As the nation transforms into a giving people, the materials needed to complete the Mishkan are donated so generously that Moshe must tell the people to stop contributing (36:6). The tribal leaders commit to supplying whatever materials are not supplied by the children of Israel, but once everything has been donated for the Mishkan, the leaders are stuck not having contributed. This subsequently prompts the priests to contribute the shoham stones for the ephod and choshen before anyone else is given the opportunity (35:27). Generally, וְהַנְשִׂיאִים is the word used in the Torah to denote leaders but here, when referenced, their name seems to be missing a yud, וְהַנְשִׂאִם. Is there a plausible explanation for this?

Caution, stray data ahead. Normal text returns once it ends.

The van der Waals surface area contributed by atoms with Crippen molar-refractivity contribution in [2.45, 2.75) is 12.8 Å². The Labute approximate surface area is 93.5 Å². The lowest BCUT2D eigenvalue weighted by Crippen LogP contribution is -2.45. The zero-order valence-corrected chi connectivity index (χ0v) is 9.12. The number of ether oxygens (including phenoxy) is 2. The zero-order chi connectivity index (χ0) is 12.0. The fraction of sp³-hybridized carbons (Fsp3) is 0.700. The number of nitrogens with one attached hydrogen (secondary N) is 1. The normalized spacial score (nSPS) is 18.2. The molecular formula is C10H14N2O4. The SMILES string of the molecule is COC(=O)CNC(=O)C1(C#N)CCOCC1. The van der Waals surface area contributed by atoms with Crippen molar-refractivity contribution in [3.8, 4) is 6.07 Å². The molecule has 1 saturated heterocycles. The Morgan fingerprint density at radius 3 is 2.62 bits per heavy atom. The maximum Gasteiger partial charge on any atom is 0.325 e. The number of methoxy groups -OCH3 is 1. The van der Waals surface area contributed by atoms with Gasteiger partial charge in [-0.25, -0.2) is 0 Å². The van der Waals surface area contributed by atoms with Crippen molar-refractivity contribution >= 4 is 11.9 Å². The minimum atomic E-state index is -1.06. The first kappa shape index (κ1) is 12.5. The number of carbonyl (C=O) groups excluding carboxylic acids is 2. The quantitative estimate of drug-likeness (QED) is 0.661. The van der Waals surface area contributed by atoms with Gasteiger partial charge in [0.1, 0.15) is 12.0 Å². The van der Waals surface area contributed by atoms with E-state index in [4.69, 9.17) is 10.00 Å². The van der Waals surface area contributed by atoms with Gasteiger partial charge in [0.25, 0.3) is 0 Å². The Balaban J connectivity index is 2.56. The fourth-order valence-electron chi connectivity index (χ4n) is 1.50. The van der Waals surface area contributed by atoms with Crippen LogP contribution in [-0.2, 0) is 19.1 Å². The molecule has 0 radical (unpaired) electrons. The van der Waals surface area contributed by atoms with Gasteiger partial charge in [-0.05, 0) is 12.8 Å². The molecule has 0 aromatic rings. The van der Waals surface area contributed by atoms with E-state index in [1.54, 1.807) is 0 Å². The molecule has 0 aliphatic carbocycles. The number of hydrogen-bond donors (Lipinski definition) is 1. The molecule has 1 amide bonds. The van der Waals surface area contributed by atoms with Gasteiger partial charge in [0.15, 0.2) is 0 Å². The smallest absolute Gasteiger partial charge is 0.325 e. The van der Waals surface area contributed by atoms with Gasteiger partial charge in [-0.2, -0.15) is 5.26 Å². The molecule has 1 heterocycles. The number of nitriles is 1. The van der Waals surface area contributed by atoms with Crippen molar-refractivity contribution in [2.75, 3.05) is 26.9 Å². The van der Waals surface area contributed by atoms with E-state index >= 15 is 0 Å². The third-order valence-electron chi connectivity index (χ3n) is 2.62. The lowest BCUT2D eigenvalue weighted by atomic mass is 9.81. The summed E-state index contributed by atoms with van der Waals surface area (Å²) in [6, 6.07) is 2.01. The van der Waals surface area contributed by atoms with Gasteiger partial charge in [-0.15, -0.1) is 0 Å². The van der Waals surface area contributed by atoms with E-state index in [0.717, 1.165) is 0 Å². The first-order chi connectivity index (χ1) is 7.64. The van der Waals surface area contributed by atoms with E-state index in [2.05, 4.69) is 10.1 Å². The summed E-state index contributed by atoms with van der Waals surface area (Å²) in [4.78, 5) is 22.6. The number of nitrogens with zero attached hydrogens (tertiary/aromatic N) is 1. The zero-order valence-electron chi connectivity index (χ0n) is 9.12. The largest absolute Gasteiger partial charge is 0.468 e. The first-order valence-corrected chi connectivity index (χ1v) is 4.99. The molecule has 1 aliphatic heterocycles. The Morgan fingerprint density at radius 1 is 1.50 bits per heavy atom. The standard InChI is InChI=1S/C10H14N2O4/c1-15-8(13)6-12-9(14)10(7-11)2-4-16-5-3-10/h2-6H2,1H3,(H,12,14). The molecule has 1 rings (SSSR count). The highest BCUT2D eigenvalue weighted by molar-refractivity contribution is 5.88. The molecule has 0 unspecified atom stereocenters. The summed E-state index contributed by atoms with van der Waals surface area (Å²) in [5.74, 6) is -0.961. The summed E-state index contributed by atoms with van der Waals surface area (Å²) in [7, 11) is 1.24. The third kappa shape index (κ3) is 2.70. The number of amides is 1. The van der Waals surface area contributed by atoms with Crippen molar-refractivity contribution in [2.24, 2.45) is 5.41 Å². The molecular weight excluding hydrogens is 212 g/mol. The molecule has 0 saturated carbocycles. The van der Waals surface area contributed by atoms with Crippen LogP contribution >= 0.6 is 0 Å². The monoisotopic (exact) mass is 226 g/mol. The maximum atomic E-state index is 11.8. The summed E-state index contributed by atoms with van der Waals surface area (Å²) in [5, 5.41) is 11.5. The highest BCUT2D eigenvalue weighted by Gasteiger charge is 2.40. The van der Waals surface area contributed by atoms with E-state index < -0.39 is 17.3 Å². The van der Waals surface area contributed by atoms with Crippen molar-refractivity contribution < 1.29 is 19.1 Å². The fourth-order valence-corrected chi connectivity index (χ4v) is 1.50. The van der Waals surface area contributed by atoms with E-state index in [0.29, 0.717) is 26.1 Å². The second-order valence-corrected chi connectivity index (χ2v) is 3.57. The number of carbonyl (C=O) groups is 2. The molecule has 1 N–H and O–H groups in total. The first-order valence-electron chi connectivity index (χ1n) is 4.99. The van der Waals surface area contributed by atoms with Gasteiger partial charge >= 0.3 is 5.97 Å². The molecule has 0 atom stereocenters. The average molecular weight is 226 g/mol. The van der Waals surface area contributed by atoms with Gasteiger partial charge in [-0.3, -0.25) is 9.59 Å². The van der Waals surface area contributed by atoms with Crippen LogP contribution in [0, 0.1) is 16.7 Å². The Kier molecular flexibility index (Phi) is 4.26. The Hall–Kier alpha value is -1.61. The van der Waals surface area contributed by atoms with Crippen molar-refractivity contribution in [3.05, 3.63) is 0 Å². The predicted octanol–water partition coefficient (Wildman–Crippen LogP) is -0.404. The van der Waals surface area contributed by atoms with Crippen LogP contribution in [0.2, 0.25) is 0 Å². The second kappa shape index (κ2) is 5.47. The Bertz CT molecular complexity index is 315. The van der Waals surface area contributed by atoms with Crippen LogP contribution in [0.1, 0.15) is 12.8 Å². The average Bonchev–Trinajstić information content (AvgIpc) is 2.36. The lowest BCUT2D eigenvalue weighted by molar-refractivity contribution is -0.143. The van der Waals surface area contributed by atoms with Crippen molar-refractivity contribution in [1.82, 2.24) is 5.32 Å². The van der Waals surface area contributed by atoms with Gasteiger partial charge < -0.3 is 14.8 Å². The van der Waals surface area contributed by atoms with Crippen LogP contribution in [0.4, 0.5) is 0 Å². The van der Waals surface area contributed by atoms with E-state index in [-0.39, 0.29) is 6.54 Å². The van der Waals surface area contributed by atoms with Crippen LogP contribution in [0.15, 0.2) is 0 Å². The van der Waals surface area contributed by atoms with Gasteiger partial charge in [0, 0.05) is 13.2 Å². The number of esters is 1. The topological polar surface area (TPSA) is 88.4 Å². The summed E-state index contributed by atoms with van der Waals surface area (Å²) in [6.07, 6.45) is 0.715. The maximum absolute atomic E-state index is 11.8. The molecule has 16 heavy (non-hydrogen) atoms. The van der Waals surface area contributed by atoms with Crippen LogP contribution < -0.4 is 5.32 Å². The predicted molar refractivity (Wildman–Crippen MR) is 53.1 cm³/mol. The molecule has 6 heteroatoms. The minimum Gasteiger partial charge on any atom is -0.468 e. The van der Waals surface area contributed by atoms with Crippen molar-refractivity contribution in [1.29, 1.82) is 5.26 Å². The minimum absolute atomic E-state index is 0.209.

The priests’ offer to supply all that was missing from the donations could have amounted to a more generous donation than that of anyone else. Rav Chaim Shmulevitz highlights Rashi’s assertion that however generous the priests’ proposal may have been, their underlying motivation for that offer stemmed from laziness. Their seemingly magnanimous offer to cover the balance of what was needed was simply a way to excuse them from donating initially.

Our mind has an uncanny ability to justify and rationalize our actions, to the point where we can sometimes fool ourselves into believing the justification. This inclination to rationalize poor decisions is the reason why we are urged to be “zrizim,” jumping at opportunities when they present themselves.